Secondly, we have to think seriously about what we have to do to cope. I doubt there were any plans to buy a goalkeeper when the transfer market opens, but that’s something we’ll probably have to do. I think Emi Martinez is decent back-up, and maybe this is chance for him to show he can be more than that, but it feels like we might need to spend money in some fashion to solve this problem. Do we buy a young keeper to compete down the line, or someone ready?
Thirdly, in the very short-term, we have to make a decision about who understudies Martinez. Matt Macey, the current third choice, is out of contract on June 30th, and we have until tomorrow to complete an extension for him to play for the rest of the season, or a longer one if we decide to go all in on the Argentine.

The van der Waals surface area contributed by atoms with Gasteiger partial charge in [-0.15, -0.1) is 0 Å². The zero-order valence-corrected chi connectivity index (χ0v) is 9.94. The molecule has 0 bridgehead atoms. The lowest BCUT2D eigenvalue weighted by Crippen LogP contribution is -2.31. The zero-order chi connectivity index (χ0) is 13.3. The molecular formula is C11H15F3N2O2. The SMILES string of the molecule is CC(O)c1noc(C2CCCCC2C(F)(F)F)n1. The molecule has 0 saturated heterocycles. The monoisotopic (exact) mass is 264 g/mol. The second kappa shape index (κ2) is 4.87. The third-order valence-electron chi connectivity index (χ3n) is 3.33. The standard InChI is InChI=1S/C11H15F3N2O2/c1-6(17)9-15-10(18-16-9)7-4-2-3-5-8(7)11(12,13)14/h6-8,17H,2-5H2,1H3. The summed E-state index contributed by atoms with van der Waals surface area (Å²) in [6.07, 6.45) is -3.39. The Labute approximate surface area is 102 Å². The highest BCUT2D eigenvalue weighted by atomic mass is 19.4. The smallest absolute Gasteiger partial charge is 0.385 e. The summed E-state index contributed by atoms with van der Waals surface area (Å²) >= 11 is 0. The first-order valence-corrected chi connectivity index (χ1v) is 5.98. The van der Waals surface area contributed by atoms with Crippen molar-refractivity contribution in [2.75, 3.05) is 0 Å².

So, one sly little nudge from Maupay to try and win his team a free kick has all these knock-on effects and complications for Arsenal. It feels like we’ve been hugely punished while the bloke who caused it all gets away without any kind of censure. In rugby, a game where there is massive physical contact, a player who deliberately challenges an opponent who is in the air with no intention to win the ball gets a red card. It’s high time football recognised this is something that happens in our game too, and does something about it.
Right, there you go. James and I will be recording an Arsecast Extra for you a bit later on. As ever if you have questions or topics for discussion, send to @gunnerblog and @arseblog on Twitter with the hashtag #arsecastextra – or if you’re on Arseblog Member on Patreon, leave your question in the #arsecast-extra-questions channel on our Discord server.
The podcast will be out for you around lunch-time. Until then.